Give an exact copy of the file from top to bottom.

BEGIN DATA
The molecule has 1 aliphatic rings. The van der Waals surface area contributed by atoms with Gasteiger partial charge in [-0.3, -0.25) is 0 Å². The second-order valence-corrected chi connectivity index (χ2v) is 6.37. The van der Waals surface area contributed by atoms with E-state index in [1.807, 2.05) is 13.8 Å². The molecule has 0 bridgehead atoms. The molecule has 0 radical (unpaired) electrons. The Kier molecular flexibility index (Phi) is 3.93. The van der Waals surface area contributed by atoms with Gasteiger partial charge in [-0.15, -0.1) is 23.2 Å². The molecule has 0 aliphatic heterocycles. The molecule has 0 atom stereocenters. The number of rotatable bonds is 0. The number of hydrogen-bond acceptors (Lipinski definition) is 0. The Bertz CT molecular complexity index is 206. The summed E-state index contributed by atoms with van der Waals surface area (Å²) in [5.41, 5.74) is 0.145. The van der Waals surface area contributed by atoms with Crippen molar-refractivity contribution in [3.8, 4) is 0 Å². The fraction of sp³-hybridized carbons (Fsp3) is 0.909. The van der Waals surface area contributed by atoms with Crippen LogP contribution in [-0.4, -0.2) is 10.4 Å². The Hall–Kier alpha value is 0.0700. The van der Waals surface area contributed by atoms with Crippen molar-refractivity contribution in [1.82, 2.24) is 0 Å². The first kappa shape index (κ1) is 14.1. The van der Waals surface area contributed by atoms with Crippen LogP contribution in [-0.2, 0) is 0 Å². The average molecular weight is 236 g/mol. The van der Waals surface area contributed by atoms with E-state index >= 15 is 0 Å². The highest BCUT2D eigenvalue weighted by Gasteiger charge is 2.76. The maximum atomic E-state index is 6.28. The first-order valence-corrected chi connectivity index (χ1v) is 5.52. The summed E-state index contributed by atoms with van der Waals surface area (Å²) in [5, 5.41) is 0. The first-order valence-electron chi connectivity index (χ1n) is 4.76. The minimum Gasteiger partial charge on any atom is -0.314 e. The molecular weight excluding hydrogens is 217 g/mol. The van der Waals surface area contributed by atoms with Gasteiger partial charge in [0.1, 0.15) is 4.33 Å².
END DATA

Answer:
The molecule has 1 aliphatic rings. The van der Waals surface area contributed by atoms with Gasteiger partial charge in [-0.3, -0.25) is 0 Å². The second-order valence-corrected chi connectivity index (χ2v) is 6.37. The van der Waals surface area contributed by atoms with E-state index in [1.807, 2.05) is 13.8 Å². The molecule has 0 bridgehead atoms. The molecule has 0 radical (unpaired) electrons. The Kier molecular flexibility index (Phi) is 3.93. The van der Waals surface area contributed by atoms with Gasteiger partial charge in [-0.15, -0.1) is 23.2 Å². The molecule has 0 aliphatic heterocycles. The molecule has 0 atom stereocenters. The number of rotatable bonds is 0. The number of hydrogen-bond acceptors (Lipinski definition) is 0. The Bertz CT molecular complexity index is 206. The summed E-state index contributed by atoms with van der Waals surface area (Å²) in [5.41, 5.74) is 0.145. The van der Waals surface area contributed by atoms with Crippen molar-refractivity contribution in [3.8, 4) is 0 Å². The fraction of sp³-hybridized carbons (Fsp3) is 0.909. The van der Waals surface area contributed by atoms with Crippen LogP contribution in [-0.4, -0.2) is 10.4 Å². The Hall–Kier alpha value is 0.0700. The van der Waals surface area contributed by atoms with Crippen molar-refractivity contribution in [1.82, 2.24) is 0 Å². The first kappa shape index (κ1) is 14.1. The van der Waals surface area contributed by atoms with Crippen LogP contribution in [-0.2, 0) is 0 Å². The average molecular weight is 236 g/mol. The van der Waals surface area contributed by atoms with E-state index >= 15 is 0 Å². The highest BCUT2D eigenvalue weighted by Gasteiger charge is 2.76. The maximum atomic E-state index is 6.28. The first-order valence-corrected chi connectivity index (χ1v) is 5.52. The summed E-state index contributed by atoms with van der Waals surface area (Å²) in [5, 5.41) is 0. The first-order valence-electron chi connectivity index (χ1n) is 4.76. The minimum Gasteiger partial charge on any atom is -0.314 e. The molecular weight excluding hydrogens is 217 g/mol. The van der Waals surface area contributed by atoms with Gasteiger partial charge in [0.1, 0.15) is 4.33 Å².